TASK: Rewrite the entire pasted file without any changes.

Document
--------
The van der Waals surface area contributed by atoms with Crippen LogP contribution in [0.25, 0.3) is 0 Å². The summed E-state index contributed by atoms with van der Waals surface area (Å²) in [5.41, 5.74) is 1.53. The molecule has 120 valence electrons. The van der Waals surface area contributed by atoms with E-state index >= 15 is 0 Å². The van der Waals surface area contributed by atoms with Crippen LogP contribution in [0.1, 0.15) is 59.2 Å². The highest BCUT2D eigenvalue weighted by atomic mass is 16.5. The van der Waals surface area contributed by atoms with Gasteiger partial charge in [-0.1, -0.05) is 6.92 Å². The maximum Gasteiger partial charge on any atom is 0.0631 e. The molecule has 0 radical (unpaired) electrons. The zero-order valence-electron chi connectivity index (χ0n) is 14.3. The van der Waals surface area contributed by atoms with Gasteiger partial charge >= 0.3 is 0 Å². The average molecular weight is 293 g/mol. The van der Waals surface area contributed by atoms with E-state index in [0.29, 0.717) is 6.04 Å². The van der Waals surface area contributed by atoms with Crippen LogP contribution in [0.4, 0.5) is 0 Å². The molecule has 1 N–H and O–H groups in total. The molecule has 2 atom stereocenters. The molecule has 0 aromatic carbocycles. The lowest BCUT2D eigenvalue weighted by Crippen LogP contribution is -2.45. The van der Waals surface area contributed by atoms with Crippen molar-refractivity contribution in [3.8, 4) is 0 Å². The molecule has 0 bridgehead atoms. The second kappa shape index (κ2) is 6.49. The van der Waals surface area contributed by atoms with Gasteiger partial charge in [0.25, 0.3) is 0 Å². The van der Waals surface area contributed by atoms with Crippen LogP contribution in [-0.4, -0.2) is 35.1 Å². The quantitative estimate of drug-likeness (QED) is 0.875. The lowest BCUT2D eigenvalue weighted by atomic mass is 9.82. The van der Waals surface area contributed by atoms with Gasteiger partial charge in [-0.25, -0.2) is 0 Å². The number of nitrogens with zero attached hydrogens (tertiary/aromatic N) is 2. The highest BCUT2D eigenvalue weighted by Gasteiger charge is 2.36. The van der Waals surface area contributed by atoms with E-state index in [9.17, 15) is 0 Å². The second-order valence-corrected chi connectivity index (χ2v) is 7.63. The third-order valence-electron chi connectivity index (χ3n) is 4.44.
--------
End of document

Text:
The van der Waals surface area contributed by atoms with Crippen LogP contribution in [0.25, 0.3) is 0 Å². The summed E-state index contributed by atoms with van der Waals surface area (Å²) in [5.41, 5.74) is 1.53. The molecule has 120 valence electrons. The van der Waals surface area contributed by atoms with E-state index >= 15 is 0 Å². The van der Waals surface area contributed by atoms with Crippen LogP contribution in [0.1, 0.15) is 59.2 Å². The highest BCUT2D eigenvalue weighted by atomic mass is 16.5. The van der Waals surface area contributed by atoms with Gasteiger partial charge in [-0.1, -0.05) is 6.92 Å². The maximum Gasteiger partial charge on any atom is 0.0631 e. The molecule has 0 radical (unpaired) electrons. The zero-order valence-electron chi connectivity index (χ0n) is 14.3. The van der Waals surface area contributed by atoms with Gasteiger partial charge >= 0.3 is 0 Å². The average molecular weight is 293 g/mol. The van der Waals surface area contributed by atoms with E-state index in [0.29, 0.717) is 6.04 Å². The van der Waals surface area contributed by atoms with Crippen LogP contribution in [0.4, 0.5) is 0 Å². The molecule has 1 N–H and O–H groups in total. The molecule has 2 atom stereocenters. The molecule has 0 aromatic carbocycles. The lowest BCUT2D eigenvalue weighted by Crippen LogP contribution is -2.45. The van der Waals surface area contributed by atoms with Crippen molar-refractivity contribution in [3.8, 4) is 0 Å². The molecule has 0 bridgehead atoms. The second kappa shape index (κ2) is 6.49. The van der Waals surface area contributed by atoms with Gasteiger partial charge in [0.25, 0.3) is 0 Å². The van der Waals surface area contributed by atoms with Crippen LogP contribution in [-0.4, -0.2) is 35.1 Å². The quantitative estimate of drug-likeness (QED) is 0.875. The lowest BCUT2D eigenvalue weighted by atomic mass is 9.82. The van der Waals surface area contributed by atoms with Gasteiger partial charge in [-0.25, -0.2) is 0 Å². The number of nitrogens with zero attached hydrogens (tertiary/aromatic N) is 2. The highest BCUT2D eigenvalue weighted by Gasteiger charge is 2.36. The van der Waals surface area contributed by atoms with E-state index in [9.17, 15) is 0 Å². The second-order valence-corrected chi connectivity index (χ2v) is 7.63. The third-order valence-electron chi connectivity index (χ3n) is 4.44.